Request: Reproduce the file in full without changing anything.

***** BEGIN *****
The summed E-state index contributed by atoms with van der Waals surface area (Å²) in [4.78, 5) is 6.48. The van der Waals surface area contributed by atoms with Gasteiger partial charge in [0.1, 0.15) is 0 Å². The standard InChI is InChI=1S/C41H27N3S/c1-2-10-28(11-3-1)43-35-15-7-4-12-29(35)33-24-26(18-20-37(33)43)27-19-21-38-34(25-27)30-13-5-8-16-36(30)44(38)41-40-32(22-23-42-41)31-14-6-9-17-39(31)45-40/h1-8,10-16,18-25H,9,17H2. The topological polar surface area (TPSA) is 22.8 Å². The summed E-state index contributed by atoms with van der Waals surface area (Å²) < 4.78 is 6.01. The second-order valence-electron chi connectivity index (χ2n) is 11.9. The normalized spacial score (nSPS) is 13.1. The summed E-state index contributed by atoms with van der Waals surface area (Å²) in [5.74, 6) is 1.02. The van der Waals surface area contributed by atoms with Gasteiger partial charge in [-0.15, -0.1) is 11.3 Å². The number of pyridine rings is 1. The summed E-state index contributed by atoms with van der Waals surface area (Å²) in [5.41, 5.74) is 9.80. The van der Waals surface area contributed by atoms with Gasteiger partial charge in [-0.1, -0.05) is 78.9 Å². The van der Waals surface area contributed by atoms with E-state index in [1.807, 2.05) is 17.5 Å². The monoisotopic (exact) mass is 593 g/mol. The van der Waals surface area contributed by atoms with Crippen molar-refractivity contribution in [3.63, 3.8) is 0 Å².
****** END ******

The summed E-state index contributed by atoms with van der Waals surface area (Å²) in [4.78, 5) is 6.48. The van der Waals surface area contributed by atoms with Gasteiger partial charge in [0.1, 0.15) is 0 Å². The standard InChI is InChI=1S/C41H27N3S/c1-2-10-28(11-3-1)43-35-15-7-4-12-29(35)33-24-26(18-20-37(33)43)27-19-21-38-34(25-27)30-13-5-8-16-36(30)44(38)41-40-32(22-23-42-41)31-14-6-9-17-39(31)45-40/h1-8,10-16,18-25H,9,17H2. The topological polar surface area (TPSA) is 22.8 Å². The summed E-state index contributed by atoms with van der Waals surface area (Å²) < 4.78 is 6.01. The second-order valence-electron chi connectivity index (χ2n) is 11.9. The normalized spacial score (nSPS) is 13.1. The summed E-state index contributed by atoms with van der Waals surface area (Å²) in [5.74, 6) is 1.02. The van der Waals surface area contributed by atoms with Gasteiger partial charge in [-0.15, -0.1) is 11.3 Å². The number of pyridine rings is 1. The summed E-state index contributed by atoms with van der Waals surface area (Å²) in [5.41, 5.74) is 9.80. The van der Waals surface area contributed by atoms with Gasteiger partial charge in [-0.1, -0.05) is 78.9 Å². The van der Waals surface area contributed by atoms with E-state index in [1.807, 2.05) is 17.5 Å². The monoisotopic (exact) mass is 593 g/mol. The van der Waals surface area contributed by atoms with Crippen molar-refractivity contribution in [3.63, 3.8) is 0 Å².